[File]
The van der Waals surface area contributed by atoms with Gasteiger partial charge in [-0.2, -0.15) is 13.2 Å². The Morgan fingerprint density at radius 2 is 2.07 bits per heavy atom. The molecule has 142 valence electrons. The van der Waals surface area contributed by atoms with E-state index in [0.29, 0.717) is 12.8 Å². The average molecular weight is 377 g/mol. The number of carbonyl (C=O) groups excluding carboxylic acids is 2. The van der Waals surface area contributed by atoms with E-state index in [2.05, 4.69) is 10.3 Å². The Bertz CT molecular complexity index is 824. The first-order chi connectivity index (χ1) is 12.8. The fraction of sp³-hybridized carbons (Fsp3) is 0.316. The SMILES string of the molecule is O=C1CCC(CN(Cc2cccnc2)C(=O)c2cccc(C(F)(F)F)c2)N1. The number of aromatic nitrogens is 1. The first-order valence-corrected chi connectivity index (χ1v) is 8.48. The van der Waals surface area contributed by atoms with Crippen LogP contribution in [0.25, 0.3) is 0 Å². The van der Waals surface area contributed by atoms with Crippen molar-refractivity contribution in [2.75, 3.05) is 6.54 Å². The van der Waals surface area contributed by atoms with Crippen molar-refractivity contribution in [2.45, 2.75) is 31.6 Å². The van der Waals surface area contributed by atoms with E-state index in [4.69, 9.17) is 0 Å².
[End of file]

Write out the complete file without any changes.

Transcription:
The van der Waals surface area contributed by atoms with Gasteiger partial charge in [-0.2, -0.15) is 13.2 Å². The Morgan fingerprint density at radius 2 is 2.07 bits per heavy atom. The molecule has 142 valence electrons. The van der Waals surface area contributed by atoms with E-state index in [0.29, 0.717) is 12.8 Å². The average molecular weight is 377 g/mol. The number of carbonyl (C=O) groups excluding carboxylic acids is 2. The van der Waals surface area contributed by atoms with E-state index in [2.05, 4.69) is 10.3 Å². The Bertz CT molecular complexity index is 824. The first-order chi connectivity index (χ1) is 12.8. The fraction of sp³-hybridized carbons (Fsp3) is 0.316. The SMILES string of the molecule is O=C1CCC(CN(Cc2cccnc2)C(=O)c2cccc(C(F)(F)F)c2)N1. The number of aromatic nitrogens is 1. The first-order valence-corrected chi connectivity index (χ1v) is 8.48. The van der Waals surface area contributed by atoms with Crippen LogP contribution in [0.25, 0.3) is 0 Å². The van der Waals surface area contributed by atoms with Crippen molar-refractivity contribution in [2.75, 3.05) is 6.54 Å². The van der Waals surface area contributed by atoms with Crippen molar-refractivity contribution in [2.45, 2.75) is 31.6 Å². The van der Waals surface area contributed by atoms with E-state index in [4.69, 9.17) is 0 Å².